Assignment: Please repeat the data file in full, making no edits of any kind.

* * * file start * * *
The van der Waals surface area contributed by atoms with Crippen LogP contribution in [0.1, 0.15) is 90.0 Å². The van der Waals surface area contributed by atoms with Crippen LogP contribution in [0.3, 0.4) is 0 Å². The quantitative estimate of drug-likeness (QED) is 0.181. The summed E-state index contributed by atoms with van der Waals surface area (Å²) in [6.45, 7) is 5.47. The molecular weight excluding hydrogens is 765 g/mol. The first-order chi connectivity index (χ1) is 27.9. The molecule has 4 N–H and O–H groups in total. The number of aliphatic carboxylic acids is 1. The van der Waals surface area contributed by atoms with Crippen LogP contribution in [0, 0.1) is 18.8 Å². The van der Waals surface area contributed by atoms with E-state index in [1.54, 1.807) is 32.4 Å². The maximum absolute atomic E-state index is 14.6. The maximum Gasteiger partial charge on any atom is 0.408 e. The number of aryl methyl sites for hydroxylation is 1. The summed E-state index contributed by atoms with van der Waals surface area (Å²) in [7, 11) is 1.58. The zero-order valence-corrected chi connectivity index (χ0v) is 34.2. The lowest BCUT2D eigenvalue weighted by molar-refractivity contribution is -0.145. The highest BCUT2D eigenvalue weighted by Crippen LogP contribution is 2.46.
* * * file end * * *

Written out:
The van der Waals surface area contributed by atoms with Crippen LogP contribution in [0.1, 0.15) is 90.0 Å². The van der Waals surface area contributed by atoms with Crippen LogP contribution in [0.3, 0.4) is 0 Å². The quantitative estimate of drug-likeness (QED) is 0.181. The summed E-state index contributed by atoms with van der Waals surface area (Å²) in [6.45, 7) is 5.47. The molecular weight excluding hydrogens is 765 g/mol. The first-order chi connectivity index (χ1) is 27.9. The molecule has 4 N–H and O–H groups in total. The number of aliphatic carboxylic acids is 1. The van der Waals surface area contributed by atoms with Crippen LogP contribution in [0, 0.1) is 18.8 Å². The van der Waals surface area contributed by atoms with E-state index in [1.54, 1.807) is 32.4 Å². The maximum absolute atomic E-state index is 14.6. The maximum Gasteiger partial charge on any atom is 0.408 e. The number of aryl methyl sites for hydroxylation is 1. The summed E-state index contributed by atoms with van der Waals surface area (Å²) in [7, 11) is 1.58. The zero-order valence-corrected chi connectivity index (χ0v) is 34.2. The lowest BCUT2D eigenvalue weighted by molar-refractivity contribution is -0.145. The highest BCUT2D eigenvalue weighted by Crippen LogP contribution is 2.46.